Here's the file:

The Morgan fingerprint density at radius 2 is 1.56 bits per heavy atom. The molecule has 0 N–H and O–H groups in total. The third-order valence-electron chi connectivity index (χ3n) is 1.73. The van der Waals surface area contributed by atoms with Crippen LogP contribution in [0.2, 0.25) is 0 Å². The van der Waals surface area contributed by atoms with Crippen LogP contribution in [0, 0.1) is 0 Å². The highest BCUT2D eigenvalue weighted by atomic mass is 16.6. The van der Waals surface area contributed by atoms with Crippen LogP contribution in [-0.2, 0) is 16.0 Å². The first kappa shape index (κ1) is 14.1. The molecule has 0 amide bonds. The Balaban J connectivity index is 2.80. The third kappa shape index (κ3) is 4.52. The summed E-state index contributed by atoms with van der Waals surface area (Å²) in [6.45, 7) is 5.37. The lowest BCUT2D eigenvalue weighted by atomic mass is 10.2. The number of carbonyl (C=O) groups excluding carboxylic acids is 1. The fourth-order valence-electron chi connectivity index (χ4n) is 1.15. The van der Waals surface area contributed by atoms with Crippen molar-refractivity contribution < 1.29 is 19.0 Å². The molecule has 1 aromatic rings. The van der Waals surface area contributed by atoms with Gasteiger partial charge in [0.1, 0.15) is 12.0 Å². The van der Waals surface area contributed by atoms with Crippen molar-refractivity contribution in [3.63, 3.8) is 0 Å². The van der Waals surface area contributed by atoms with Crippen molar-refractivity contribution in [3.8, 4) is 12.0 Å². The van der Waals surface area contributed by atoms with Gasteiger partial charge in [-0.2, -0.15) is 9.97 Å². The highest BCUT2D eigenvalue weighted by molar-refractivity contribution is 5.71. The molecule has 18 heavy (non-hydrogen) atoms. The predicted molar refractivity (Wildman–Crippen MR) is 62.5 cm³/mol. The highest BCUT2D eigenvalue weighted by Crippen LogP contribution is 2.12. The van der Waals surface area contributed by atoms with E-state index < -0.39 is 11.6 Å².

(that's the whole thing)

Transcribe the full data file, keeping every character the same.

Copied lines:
The Morgan fingerprint density at radius 2 is 1.56 bits per heavy atom. The molecule has 0 N–H and O–H groups in total. The third-order valence-electron chi connectivity index (χ3n) is 1.73. The van der Waals surface area contributed by atoms with Crippen LogP contribution in [0.2, 0.25) is 0 Å². The van der Waals surface area contributed by atoms with Crippen LogP contribution in [0, 0.1) is 0 Å². The highest BCUT2D eigenvalue weighted by atomic mass is 16.6. The van der Waals surface area contributed by atoms with Crippen LogP contribution in [-0.2, 0) is 16.0 Å². The first kappa shape index (κ1) is 14.1. The molecule has 0 amide bonds. The Balaban J connectivity index is 2.80. The third kappa shape index (κ3) is 4.52. The summed E-state index contributed by atoms with van der Waals surface area (Å²) in [6.45, 7) is 5.37. The lowest BCUT2D eigenvalue weighted by atomic mass is 10.2. The number of carbonyl (C=O) groups excluding carboxylic acids is 1. The fourth-order valence-electron chi connectivity index (χ4n) is 1.15. The van der Waals surface area contributed by atoms with Crippen molar-refractivity contribution < 1.29 is 19.0 Å². The molecule has 1 aromatic rings. The van der Waals surface area contributed by atoms with Gasteiger partial charge in [0.1, 0.15) is 12.0 Å². The van der Waals surface area contributed by atoms with Crippen molar-refractivity contribution in [3.63, 3.8) is 0 Å². The van der Waals surface area contributed by atoms with Crippen molar-refractivity contribution in [3.8, 4) is 12.0 Å². The van der Waals surface area contributed by atoms with Gasteiger partial charge in [-0.2, -0.15) is 9.97 Å². The highest BCUT2D eigenvalue weighted by molar-refractivity contribution is 5.71. The molecule has 18 heavy (non-hydrogen) atoms. The predicted molar refractivity (Wildman–Crippen MR) is 62.5 cm³/mol. The highest BCUT2D eigenvalue weighted by Crippen LogP contribution is 2.12. The van der Waals surface area contributed by atoms with E-state index < -0.39 is 11.6 Å².